Followers

Tuesday, February 7, 2017

WHAT IS A SACRIFICE?



The Bible requires that sacrifices be offered to God.  What exactly is a sacrifice? And, how was it done? 

A good part of the Book of Leviticus is set aside to discuss the various sacrificial offerings, which were influenced by the practice in the ancient Near East.  (I feel for the Bar/t Mitzvah students whose celebrations fall within the cycle of Torah readings that deal with these technical subjects). Let us look first at what was done in Mesopotamia:

1.    Mesopotamia
By offering a sacrifice, people accomplished four main goals: 1. Provide food for the deity; 2. Reach a mystical union with the gods; 3. Induce the divine beings to provide help to individuals and community; 4. Expiation of their sins.
In those days, people thought that gods lived a luxurious life like kings, but even better. Each sacrifice was a banquet, consisting of a meal, libations and burning incense, to which other gods were often invited. It included specific cuts of meat, flour, fruit, and some liquids. Food was placed in front of the divine image and believed to be consumed by the gods who merely looked at them. Water was also brought in for washing, and the inner side of the temple was then fumigated in order to dispel the odor of food. (That is the basis of the incense used during services today in Catholic and Greek Orthodox churches).  Musicians performed during the ceremony. Gods “ate” alone; there was no communion between the deity and the worshiper.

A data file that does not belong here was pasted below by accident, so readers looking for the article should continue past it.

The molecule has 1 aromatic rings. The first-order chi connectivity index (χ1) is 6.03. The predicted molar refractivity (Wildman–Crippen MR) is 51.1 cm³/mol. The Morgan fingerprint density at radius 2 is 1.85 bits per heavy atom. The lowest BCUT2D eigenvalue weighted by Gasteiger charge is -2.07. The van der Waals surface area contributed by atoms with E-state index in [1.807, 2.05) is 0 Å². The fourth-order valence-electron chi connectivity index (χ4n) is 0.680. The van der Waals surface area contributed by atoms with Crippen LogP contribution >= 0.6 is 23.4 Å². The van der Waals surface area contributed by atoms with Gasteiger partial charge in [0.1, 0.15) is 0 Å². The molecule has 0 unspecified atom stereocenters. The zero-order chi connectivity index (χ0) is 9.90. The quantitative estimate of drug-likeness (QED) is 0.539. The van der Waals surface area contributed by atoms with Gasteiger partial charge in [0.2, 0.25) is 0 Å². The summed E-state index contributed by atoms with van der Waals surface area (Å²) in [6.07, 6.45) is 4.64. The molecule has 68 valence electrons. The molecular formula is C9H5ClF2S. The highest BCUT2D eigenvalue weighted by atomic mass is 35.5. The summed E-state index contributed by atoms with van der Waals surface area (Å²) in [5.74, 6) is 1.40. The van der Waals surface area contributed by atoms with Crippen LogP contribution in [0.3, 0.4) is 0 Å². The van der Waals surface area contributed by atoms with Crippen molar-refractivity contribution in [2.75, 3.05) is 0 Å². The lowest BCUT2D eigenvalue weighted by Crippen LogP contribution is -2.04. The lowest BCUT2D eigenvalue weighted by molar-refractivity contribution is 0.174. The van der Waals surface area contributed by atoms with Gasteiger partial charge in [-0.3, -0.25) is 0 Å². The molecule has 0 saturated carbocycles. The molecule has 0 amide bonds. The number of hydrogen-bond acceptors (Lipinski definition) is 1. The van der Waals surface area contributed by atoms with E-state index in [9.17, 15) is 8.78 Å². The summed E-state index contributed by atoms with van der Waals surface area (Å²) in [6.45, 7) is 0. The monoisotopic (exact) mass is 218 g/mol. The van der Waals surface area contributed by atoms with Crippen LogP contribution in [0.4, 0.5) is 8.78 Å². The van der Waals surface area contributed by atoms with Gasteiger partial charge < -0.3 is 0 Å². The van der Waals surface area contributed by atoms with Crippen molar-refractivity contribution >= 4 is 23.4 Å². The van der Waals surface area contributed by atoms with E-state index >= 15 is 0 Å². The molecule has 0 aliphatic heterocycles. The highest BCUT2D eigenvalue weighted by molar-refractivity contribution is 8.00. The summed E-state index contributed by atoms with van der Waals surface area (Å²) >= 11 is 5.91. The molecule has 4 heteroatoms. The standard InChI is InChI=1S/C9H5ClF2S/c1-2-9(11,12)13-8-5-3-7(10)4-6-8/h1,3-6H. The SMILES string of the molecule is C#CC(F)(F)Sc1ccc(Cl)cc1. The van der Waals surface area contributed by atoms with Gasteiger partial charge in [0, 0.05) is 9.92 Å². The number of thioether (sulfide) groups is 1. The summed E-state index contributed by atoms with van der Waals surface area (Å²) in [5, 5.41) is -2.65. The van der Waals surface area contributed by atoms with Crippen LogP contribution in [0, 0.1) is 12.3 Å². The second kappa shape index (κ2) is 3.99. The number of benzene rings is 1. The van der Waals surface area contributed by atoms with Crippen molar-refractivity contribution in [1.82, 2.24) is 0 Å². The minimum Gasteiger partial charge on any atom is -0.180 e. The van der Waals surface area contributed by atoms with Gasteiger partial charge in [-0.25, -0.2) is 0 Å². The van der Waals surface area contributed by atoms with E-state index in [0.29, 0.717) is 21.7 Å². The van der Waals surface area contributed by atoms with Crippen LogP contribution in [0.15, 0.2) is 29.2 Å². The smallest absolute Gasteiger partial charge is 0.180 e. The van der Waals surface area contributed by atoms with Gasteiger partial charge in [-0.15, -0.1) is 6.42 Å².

Having been presented to the divine statue, the consecrated dishes from the gods’ meals were taken away and sent to the king for his consumption. In the city of Uruk, an ancient city of Sumer and later Babylonia, situated east of the present bed of the Euphrates river, this was done twice a day, morning and evening. 

2.    In the Bible
Ancient Israelites, under the influence of those living in Mesopotamia and Canaan, set up their own sacrificial system, first in many cities, and finally in the temple of Jerusalem.
Each sacrifice was considered “the food of [his] God” (Lev. 21: 17,22). Offerings to the deity were called by various names, such as: korban- “that which is presented/brought close”, minhah – “a gift/grain offering” or nedavah--“a free will offering.” In earlier times, many individuals offered sacrifices to god (e.g., Noah [Gen. 8: 20]; Samuel [I Sam. 7: 9] David [II Sam. 24: 25] etc.), but after the centralization of the cult in the 8th cent. BCE, only priests were allowed to do that in the temple of Jerusalem. 

Offerings were usually presented twice a day, morning and evening (Num. 28:4). Even though the biblical description of the sacrificial acts is not very clear, they most likely occurred in the temple compound as follows: after the lay person brought the animal, laid his hands on it, and actually slaughtered it, the priests took over and tossed away the blood, burned the animal on the altar and disposed of the remains (See, Lev. 1).